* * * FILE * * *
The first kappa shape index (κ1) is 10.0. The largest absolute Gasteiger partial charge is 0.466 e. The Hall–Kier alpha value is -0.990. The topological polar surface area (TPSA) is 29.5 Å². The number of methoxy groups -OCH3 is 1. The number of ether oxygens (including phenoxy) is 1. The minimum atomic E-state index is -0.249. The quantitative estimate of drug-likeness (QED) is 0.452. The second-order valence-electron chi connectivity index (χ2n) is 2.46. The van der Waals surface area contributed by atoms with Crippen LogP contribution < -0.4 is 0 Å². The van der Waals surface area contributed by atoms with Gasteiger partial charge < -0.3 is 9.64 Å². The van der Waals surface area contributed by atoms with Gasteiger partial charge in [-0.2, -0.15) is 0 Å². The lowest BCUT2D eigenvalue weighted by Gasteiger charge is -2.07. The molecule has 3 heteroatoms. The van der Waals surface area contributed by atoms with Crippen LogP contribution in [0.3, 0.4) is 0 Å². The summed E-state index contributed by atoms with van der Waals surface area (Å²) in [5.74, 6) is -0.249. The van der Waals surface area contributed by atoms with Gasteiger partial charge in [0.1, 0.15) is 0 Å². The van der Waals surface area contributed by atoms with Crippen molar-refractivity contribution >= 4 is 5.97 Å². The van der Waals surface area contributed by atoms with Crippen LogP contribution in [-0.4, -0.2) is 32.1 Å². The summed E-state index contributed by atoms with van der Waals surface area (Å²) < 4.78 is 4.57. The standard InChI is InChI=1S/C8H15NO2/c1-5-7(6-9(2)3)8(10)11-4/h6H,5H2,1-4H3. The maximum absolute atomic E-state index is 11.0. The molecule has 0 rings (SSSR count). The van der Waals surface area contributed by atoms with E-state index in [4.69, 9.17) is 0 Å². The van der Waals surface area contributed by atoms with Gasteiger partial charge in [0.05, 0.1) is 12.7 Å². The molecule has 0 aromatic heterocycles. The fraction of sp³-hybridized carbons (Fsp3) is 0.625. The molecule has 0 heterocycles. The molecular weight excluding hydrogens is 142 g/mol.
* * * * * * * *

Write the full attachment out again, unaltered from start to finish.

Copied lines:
The first kappa shape index (κ1) is 10.0. The largest absolute Gasteiger partial charge is 0.466 e. The Hall–Kier alpha value is -0.990. The topological polar surface area (TPSA) is 29.5 Å². The number of methoxy groups -OCH3 is 1. The number of ether oxygens (including phenoxy) is 1. The minimum atomic E-state index is -0.249. The quantitative estimate of drug-likeness (QED) is 0.452. The second-order valence-electron chi connectivity index (χ2n) is 2.46. The van der Waals surface area contributed by atoms with Crippen LogP contribution < -0.4 is 0 Å². The van der Waals surface area contributed by atoms with Gasteiger partial charge < -0.3 is 9.64 Å². The van der Waals surface area contributed by atoms with Gasteiger partial charge in [-0.2, -0.15) is 0 Å². The lowest BCUT2D eigenvalue weighted by Gasteiger charge is -2.07. The molecule has 3 heteroatoms. The van der Waals surface area contributed by atoms with Crippen LogP contribution in [0.3, 0.4) is 0 Å². The summed E-state index contributed by atoms with van der Waals surface area (Å²) in [5.74, 6) is -0.249. The van der Waals surface area contributed by atoms with Gasteiger partial charge in [0.1, 0.15) is 0 Å². The van der Waals surface area contributed by atoms with Crippen molar-refractivity contribution >= 4 is 5.97 Å². The van der Waals surface area contributed by atoms with Crippen LogP contribution in [-0.4, -0.2) is 32.1 Å². The summed E-state index contributed by atoms with van der Waals surface area (Å²) < 4.78 is 4.57. The standard InChI is InChI=1S/C8H15NO2/c1-5-7(6-9(2)3)8(10)11-4/h6H,5H2,1-4H3. The maximum absolute atomic E-state index is 11.0. The molecule has 0 rings (SSSR count). The van der Waals surface area contributed by atoms with E-state index in [4.69, 9.17) is 0 Å². The van der Waals surface area contributed by atoms with Gasteiger partial charge in [0.05, 0.1) is 12.7 Å². The molecule has 0 aromatic heterocycles. The fraction of sp³-hybridized carbons (Fsp3) is 0.625. The molecule has 0 heterocycles. The molecular weight excluding hydrogens is 142 g/mol.